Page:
August 7, 2013 12:20:19 PM
Adam Minichino - [email protected]
STARKVILLE -- True to her nature as a team leader, Morganne Grimes naturally deflects praise to her teammates.
When asked if there has been a secret to her durability in her first three seasons with the Mississippi State University women's soccer team, Grimes said her teammates are the motivation that keeps her going.
"I see Elisabeth (Sullivan) doing amazing and see her working so hard for the team that it makes me want to work hard for her," Grimes said. "It is just such a selfless thing to work hard, especially in a team atmosphere. I want to do it for them, and I think it goes both ways."
Grimes, a 5-foot-5 senior defender from Fayetteville, Ga., led MSU in minutes played as a freshman (1,724) and as a junior (1,836). Her role doesn't figure to change this season, even though she will help welcome a class of 10 newcomers and first-year coach Aaron Gordon into the program. Earlier this morning, Grimes, Gordon, and the rest of the Bulldogs officially kicked off the 2013 season with their first practice. The practice was the first step in preparing the team for a stretch of 15 practices that will lead up to an exhibition match at 7 p.m. Friday, Aug. 16, against the University of South Florida at the MSU Soccer Stadium in Starkville.
Grimes is expected to team with returning starters Shannen Jainudeen and Shelby Jordan on defense. Senior Elisabeth Sullivan, a second-team All-Southeastern Conference selection last season, will lead the offense. Last season, Sullivan scored 12 goals to set a new standard for goals in a career.
Sullivan and Grimes have been fixtures in the lineup in their first three seasons at MSU. Sullivan doesn't expect that to change for Grimes, a team captain, with a new coach in their final season.
"Her attitude is just amazing," Sullivan said. "She never talks negative, which is really what you need in a captain. She has really good leadership skills, which is also what you really need. She is just a really great person."
Grimes came to MSU knowing she wanted to be on the field and to help everyone do their job. She fit right in as a vocal leader who started 20 games and helped organize the Bulldogs' defense. Her maturation continued as a sophomore, even though she had the audacity to start only 18 of the team's 19 games. She still finished second on the team in minutes (1,704).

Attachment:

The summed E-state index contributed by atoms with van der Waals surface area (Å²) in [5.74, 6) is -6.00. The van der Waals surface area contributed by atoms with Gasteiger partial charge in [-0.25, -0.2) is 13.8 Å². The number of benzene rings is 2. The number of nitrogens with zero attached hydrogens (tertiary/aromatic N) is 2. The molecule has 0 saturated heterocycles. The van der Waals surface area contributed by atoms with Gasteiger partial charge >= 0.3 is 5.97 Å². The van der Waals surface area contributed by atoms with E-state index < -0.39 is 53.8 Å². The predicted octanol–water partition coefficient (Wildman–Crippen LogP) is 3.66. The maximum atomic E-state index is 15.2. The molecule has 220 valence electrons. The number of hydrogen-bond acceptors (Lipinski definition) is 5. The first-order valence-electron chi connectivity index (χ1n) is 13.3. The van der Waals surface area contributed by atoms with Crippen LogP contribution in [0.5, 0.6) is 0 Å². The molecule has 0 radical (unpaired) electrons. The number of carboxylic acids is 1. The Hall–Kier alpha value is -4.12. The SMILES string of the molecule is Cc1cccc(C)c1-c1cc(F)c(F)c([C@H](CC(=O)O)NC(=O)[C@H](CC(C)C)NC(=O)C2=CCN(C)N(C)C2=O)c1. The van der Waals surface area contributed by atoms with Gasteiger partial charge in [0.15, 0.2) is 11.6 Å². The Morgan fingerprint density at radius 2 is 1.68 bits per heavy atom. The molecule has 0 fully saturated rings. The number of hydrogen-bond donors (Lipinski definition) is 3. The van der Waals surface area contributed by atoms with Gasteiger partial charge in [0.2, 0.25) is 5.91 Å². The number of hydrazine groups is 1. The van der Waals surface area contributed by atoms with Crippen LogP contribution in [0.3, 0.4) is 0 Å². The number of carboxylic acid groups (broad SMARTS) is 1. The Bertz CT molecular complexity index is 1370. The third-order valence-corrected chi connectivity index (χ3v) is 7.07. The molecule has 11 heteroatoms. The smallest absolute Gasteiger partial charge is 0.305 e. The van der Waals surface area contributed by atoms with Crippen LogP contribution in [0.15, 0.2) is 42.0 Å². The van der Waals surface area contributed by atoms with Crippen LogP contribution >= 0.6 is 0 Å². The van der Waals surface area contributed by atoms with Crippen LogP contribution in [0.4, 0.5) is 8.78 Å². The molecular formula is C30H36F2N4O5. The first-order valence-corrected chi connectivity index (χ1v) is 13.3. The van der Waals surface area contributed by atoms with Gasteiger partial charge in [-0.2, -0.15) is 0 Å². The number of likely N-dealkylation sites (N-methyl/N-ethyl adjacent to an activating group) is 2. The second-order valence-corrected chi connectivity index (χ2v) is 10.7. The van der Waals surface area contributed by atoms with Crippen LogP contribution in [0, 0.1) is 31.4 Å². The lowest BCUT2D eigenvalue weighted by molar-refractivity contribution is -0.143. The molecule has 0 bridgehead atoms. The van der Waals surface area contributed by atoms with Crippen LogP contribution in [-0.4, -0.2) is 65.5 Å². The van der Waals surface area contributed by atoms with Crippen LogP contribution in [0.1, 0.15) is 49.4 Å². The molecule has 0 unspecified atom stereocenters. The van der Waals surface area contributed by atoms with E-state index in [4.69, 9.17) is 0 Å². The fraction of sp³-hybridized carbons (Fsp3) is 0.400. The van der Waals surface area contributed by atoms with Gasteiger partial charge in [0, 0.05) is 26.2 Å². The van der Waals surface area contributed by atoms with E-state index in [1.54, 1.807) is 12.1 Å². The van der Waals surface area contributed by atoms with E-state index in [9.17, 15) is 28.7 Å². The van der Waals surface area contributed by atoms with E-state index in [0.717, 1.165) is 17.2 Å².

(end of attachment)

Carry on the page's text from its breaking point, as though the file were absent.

This season, she hopes her willingness to talk and to be vocal will set the standard for a young team that is transitioning to a new style of play.
Gordon, who is in his first job as a head coach in college after spending the past six seasons as an assistant and an associate head coach at Texas Tech University, plans to rely on seniors like Grimes and Sullivan to instill the right attitude in his program. He feels both players are diligent workers and conscientious teammates who have the best interests of the program in their hearts.
"Morganne has been great for our coaching staff's perspective because we have asked more of her from a leadership role than probably ever, not that she wasn't a good leader," Gordon said. "She is a warrior. She can play in a lot of places. She can play in the back, and she probably continue to do that. But she has a lot of versatility in her game, and with our team I have told her she could find yourself playing in a lot of places, not because you're not fantastic at center back, but because you maybe will be able to help us in other ways."
Grimes would love to see her leadership help pay dividends for MSU, which was 9-10-1 last season in what turned out to be the final season for Neil Macdonald, who was re-assigned in the athletic department. MSU went 58-103-4 in Macdonald's nine seasons. The program qualified for the SEC tournament one time (2004) and had only two seasons (2004, 2009) in which it finished at .500 or better in that time.
Grimes feels the example she has set in her first three seasons and that she will continue to set in the preseason will go a long way toward helping Gordon transform the program. As a senior, she would like to see nothing better than to help the program have its best season in recent memory and set the stage for even bigger things in the future.
"If I can show them I am going to be on the field and working hard the whole time, they're going to trust me," Grimes said. "I feel like that is a big part of being a leader, them being able to trust me and know that I am not going to take advantage of them, their time, or their effort."
Adam Minichino is the Sports Editor for The Commercial Dispatch.